What’s the Best Method for Cleaning Hospital Rooms?

What’s the Best Method for Cleaning Hospital Rooms?

By Dennis Thompson

HealthDay Reporter

MONDAY, Aug. 10, 2015 (HealthDay News) — Concerns about hospital “superbugs” have spotlighted the need to prevent the spread of germs in health-care settings. But a new report reveals a disturbing lack of knowledge on something as basic as proper cleaning of a patient’s room.

Very little research addresses the best ways to disinfect and sanitize the hard surfaces in a hospital room, investigators report in the Aug. 11 issue of Annals of Internal Medicine.

“We basically found that there are studies available to guide actions, but there are much fewer than you might expect for such an important issue,” said lead author Dr. Craig Umscheid, an assistant professor of medicine and epidemiology at the University of Pennsylvania’s Perelman School of Medicine in Philadelphia.

At any given time, about one in every 25 hospital patients has an infection they got from being at a hospital, according to the U.S. Department of Health and Human Services. An estimated 721,000 health care-related infections occurred in 2011, which led to about 75,000 deaths, the authors noted in background information.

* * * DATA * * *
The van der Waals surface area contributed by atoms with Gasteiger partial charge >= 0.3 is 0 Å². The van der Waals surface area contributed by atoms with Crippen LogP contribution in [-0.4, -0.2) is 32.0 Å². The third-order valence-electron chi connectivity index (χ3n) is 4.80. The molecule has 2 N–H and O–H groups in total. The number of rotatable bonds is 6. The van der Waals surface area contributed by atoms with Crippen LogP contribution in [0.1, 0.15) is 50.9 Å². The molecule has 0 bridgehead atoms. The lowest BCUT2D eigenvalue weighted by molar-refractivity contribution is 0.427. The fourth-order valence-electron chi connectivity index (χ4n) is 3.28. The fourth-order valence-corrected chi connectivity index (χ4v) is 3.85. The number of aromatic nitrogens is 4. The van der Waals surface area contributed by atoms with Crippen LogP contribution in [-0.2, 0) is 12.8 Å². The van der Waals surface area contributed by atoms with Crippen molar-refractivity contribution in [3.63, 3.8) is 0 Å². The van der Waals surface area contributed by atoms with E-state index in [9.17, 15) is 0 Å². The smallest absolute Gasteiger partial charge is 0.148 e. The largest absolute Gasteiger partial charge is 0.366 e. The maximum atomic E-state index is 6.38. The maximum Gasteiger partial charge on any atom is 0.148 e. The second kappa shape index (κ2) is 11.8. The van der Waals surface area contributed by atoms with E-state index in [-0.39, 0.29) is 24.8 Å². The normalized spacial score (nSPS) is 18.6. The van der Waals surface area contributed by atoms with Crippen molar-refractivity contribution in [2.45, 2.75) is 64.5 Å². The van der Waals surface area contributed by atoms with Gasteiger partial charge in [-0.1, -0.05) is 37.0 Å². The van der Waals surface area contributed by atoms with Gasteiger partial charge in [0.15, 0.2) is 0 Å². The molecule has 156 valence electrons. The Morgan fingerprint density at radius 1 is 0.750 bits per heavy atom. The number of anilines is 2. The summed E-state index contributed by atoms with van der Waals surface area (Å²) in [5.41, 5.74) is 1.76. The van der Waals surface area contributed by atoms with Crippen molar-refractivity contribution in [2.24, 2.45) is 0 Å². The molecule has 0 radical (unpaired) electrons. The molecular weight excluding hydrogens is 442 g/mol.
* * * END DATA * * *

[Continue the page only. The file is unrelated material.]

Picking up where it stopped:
Hand-washing receives much attention for preventing the spread of germs, but disinfecting the hard surfaces in an examination room or hospital suite can be just as important, Umscheid said. Many dangerous germs are spread by touching counters, floors, tray tables, bed rails, IV pulls, light switches, toilets, and even call buttons.

Many experts believe that only 50 percent of surfaces are typically disinfected during cleaning of a patient’s room, according to background notes.

For this report, researchers reviewed 80 studies published between 1998 and 2014.

The investigators found only five randomized, controlled trials that explored the best ways to disinfect surfaces. Most were before/after studies, in which germs were measured on a surface before and after a cleaning product had been used.

Fewer than 35 percent of the studies focused on infection rates or spread of disease due to unclean surfaces, the researchers said.

They also found that most studies only examined the effectiveness of a single cleaning product or method, rather than comparing it against others.

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